Show that there exists a d>0, such that f has a limit at (0,0). Find the value of d.
f(x,y) = (x + y)/(x2 + 1) ; e = 0.01
Answer: d = 0.005
(Problem number 63, exercise, 12.2 from Calculus (9th edition by Thomas and Finney.)
Show that there exists a d>0, such that f has a limit at (0,0). Find the value of d.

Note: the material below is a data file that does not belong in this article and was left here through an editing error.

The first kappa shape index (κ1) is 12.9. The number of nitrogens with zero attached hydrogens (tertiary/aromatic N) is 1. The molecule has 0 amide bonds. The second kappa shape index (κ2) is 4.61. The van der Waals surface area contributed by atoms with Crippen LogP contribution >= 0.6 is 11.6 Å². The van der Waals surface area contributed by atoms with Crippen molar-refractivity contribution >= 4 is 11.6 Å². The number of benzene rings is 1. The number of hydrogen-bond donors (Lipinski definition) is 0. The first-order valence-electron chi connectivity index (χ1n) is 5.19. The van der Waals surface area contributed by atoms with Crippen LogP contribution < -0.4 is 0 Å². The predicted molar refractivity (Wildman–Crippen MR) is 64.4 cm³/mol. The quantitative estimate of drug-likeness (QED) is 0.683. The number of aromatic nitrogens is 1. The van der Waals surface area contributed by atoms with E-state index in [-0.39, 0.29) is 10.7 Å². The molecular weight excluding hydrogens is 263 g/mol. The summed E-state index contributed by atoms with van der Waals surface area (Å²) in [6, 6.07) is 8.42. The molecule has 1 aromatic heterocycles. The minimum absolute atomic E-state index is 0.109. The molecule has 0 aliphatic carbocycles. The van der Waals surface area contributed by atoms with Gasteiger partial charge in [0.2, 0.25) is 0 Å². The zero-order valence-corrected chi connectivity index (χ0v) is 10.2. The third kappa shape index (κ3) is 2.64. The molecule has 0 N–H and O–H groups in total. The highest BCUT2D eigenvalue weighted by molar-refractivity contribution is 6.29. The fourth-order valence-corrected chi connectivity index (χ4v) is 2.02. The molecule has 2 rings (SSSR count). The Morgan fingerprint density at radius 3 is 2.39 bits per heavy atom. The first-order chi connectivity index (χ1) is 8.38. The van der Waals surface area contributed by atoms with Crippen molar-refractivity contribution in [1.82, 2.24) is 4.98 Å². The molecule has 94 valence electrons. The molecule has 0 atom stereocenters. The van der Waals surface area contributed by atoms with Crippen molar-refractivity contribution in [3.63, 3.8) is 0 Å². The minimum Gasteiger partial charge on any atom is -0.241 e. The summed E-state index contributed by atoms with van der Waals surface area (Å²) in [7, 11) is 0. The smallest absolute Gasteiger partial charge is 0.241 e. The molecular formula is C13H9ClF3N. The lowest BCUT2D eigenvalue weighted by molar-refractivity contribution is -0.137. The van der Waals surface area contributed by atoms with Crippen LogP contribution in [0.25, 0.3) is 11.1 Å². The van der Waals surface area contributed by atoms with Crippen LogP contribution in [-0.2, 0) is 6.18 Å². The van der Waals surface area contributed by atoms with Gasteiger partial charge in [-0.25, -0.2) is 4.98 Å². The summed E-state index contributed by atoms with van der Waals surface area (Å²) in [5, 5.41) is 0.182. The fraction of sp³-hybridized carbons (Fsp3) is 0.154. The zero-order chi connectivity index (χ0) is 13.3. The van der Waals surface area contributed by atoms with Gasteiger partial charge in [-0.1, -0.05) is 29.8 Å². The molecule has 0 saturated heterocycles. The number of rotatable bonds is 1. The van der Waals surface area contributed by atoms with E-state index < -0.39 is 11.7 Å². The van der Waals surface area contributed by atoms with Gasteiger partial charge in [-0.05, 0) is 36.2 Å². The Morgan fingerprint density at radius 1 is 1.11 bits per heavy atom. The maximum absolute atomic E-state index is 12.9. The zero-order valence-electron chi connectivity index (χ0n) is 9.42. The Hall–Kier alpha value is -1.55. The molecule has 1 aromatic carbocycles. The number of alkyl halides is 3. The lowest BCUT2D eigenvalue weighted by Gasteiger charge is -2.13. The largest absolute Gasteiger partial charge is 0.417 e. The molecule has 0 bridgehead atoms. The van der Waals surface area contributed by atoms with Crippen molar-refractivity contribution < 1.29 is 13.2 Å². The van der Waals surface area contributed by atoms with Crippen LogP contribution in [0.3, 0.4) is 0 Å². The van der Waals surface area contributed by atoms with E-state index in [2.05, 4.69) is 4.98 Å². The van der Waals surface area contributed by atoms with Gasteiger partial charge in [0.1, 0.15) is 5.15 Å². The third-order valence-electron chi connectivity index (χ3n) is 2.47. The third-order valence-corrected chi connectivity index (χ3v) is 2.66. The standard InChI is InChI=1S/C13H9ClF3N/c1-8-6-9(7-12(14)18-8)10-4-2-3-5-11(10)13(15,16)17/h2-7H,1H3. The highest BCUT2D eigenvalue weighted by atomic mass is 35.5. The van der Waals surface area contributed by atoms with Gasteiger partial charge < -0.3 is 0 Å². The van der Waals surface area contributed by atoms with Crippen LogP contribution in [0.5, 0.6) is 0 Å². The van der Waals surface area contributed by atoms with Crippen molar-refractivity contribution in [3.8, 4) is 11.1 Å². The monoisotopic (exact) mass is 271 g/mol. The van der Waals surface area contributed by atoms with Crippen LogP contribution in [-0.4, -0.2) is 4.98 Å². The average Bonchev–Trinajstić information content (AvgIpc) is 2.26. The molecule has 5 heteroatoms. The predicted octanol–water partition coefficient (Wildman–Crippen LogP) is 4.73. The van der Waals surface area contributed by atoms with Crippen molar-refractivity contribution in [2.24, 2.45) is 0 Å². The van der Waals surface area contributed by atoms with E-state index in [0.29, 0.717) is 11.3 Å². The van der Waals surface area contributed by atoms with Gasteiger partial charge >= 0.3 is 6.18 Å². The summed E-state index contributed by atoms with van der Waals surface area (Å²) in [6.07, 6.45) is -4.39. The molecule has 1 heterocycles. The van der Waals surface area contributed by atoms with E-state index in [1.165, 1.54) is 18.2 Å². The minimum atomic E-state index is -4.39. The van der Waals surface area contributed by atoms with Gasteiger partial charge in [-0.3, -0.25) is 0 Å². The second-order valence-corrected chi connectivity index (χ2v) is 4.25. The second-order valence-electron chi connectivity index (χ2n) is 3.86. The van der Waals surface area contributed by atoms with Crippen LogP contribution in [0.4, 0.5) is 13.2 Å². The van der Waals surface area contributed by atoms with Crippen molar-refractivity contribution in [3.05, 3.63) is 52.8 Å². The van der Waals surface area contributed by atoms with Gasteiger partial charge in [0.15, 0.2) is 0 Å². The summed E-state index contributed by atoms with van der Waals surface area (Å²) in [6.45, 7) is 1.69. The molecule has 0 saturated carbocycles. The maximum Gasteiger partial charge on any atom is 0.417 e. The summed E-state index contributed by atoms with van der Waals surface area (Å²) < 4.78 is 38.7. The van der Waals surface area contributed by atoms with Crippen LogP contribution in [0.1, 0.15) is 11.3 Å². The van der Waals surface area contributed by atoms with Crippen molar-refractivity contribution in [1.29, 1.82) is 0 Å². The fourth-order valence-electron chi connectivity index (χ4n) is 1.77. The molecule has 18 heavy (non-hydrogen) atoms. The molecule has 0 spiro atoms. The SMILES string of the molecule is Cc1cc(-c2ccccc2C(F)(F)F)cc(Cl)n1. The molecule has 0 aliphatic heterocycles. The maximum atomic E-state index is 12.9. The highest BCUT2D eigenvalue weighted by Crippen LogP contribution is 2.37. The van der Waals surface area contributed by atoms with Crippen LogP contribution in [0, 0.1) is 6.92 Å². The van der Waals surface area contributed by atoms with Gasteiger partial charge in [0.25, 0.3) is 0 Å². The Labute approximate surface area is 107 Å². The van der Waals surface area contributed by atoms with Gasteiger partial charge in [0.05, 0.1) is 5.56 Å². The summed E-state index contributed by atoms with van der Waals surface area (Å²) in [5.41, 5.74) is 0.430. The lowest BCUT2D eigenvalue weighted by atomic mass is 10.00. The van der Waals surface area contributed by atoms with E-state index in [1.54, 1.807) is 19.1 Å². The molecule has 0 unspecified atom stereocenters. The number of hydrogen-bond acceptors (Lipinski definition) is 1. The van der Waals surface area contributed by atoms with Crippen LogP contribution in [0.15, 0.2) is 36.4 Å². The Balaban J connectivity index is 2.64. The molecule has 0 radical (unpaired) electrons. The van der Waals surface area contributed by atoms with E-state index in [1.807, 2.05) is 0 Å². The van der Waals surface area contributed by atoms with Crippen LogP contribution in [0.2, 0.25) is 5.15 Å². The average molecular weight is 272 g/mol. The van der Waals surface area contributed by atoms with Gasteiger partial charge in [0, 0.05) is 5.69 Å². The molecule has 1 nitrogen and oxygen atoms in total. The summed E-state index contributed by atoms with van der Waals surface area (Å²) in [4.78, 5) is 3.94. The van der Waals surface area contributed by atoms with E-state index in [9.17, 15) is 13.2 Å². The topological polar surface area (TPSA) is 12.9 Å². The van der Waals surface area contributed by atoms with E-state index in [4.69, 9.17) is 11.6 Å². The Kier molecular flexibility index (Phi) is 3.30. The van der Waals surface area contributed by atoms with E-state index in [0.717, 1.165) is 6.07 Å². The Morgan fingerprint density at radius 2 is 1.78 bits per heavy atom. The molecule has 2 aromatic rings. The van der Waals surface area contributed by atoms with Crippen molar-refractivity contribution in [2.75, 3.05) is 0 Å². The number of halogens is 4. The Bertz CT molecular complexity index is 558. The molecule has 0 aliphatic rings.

f(x,y) = (x + y)/(x2 + 1) ; e = 0.01
Answer: d = 0.005
(Problem number 63, exercise, 12.2 from Calculus (9th edition by Thomas and Finney.)
We will show the limit is zero.
$\displaystyle \left| \frac{x+y}{x^2+1} - 0 \right| = \frac{|x+y|}{x^2+1} \leq |x+y| \leq |x|+|y|$
Now if $\displaystyle 0 < \sqrt{x^2+y^2} < \delta \implies |x|,|y|<\delta$
Therefore $\displaystyle |x|+|y| < 2\delta$.
Thus, choose $\displaystyle \delta = \frac{\epsilon}{2}$.